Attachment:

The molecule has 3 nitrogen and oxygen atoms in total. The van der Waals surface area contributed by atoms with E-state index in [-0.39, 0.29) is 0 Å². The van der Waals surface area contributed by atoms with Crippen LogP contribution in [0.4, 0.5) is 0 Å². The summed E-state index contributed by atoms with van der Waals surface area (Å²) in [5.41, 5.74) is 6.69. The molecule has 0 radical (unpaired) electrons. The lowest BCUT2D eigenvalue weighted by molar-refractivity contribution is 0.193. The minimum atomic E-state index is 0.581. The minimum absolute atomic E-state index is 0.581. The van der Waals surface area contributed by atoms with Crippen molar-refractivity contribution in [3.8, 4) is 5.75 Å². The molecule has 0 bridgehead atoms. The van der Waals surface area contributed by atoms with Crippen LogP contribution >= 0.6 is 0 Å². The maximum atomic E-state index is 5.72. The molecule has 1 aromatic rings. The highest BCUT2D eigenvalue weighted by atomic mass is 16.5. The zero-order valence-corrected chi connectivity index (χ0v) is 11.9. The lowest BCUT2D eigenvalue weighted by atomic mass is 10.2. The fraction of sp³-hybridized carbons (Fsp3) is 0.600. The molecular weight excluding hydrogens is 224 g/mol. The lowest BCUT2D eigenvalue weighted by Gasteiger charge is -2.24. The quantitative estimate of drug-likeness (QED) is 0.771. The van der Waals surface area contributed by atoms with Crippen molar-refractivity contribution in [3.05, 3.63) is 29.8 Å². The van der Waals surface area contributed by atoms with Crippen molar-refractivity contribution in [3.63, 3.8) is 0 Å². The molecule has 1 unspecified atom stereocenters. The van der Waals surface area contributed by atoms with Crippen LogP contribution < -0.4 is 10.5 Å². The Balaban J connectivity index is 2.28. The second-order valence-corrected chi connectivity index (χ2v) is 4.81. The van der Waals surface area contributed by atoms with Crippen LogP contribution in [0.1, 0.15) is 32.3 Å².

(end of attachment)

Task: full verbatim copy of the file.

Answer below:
The molecule has 3 nitrogen and oxygen atoms in total. The van der Waals surface area contributed by atoms with E-state index in [-0.39, 0.29) is 0 Å². The van der Waals surface area contributed by atoms with Crippen LogP contribution in [0.4, 0.5) is 0 Å². The summed E-state index contributed by atoms with van der Waals surface area (Å²) in [5.41, 5.74) is 6.69. The molecule has 0 radical (unpaired) electrons. The lowest BCUT2D eigenvalue weighted by molar-refractivity contribution is 0.193. The minimum atomic E-state index is 0.581. The minimum absolute atomic E-state index is 0.581. The van der Waals surface area contributed by atoms with Crippen molar-refractivity contribution in [3.8, 4) is 5.75 Å². The molecule has 0 bridgehead atoms. The van der Waals surface area contributed by atoms with Crippen LogP contribution >= 0.6 is 0 Å². The maximum atomic E-state index is 5.72. The molecule has 1 aromatic rings. The highest BCUT2D eigenvalue weighted by atomic mass is 16.5. The zero-order valence-corrected chi connectivity index (χ0v) is 11.9. The lowest BCUT2D eigenvalue weighted by atomic mass is 10.2. The fraction of sp³-hybridized carbons (Fsp3) is 0.600. The molecular weight excluding hydrogens is 224 g/mol. The lowest BCUT2D eigenvalue weighted by Gasteiger charge is -2.24. The quantitative estimate of drug-likeness (QED) is 0.771. The van der Waals surface area contributed by atoms with Crippen molar-refractivity contribution in [3.05, 3.63) is 29.8 Å². The van der Waals surface area contributed by atoms with Crippen molar-refractivity contribution in [3.63, 3.8) is 0 Å². The molecule has 1 unspecified atom stereocenters. The van der Waals surface area contributed by atoms with Crippen LogP contribution < -0.4 is 10.5 Å². The Balaban J connectivity index is 2.28. The second-order valence-corrected chi connectivity index (χ2v) is 4.81. The van der Waals surface area contributed by atoms with Crippen LogP contribution in [0.1, 0.15) is 32.3 Å².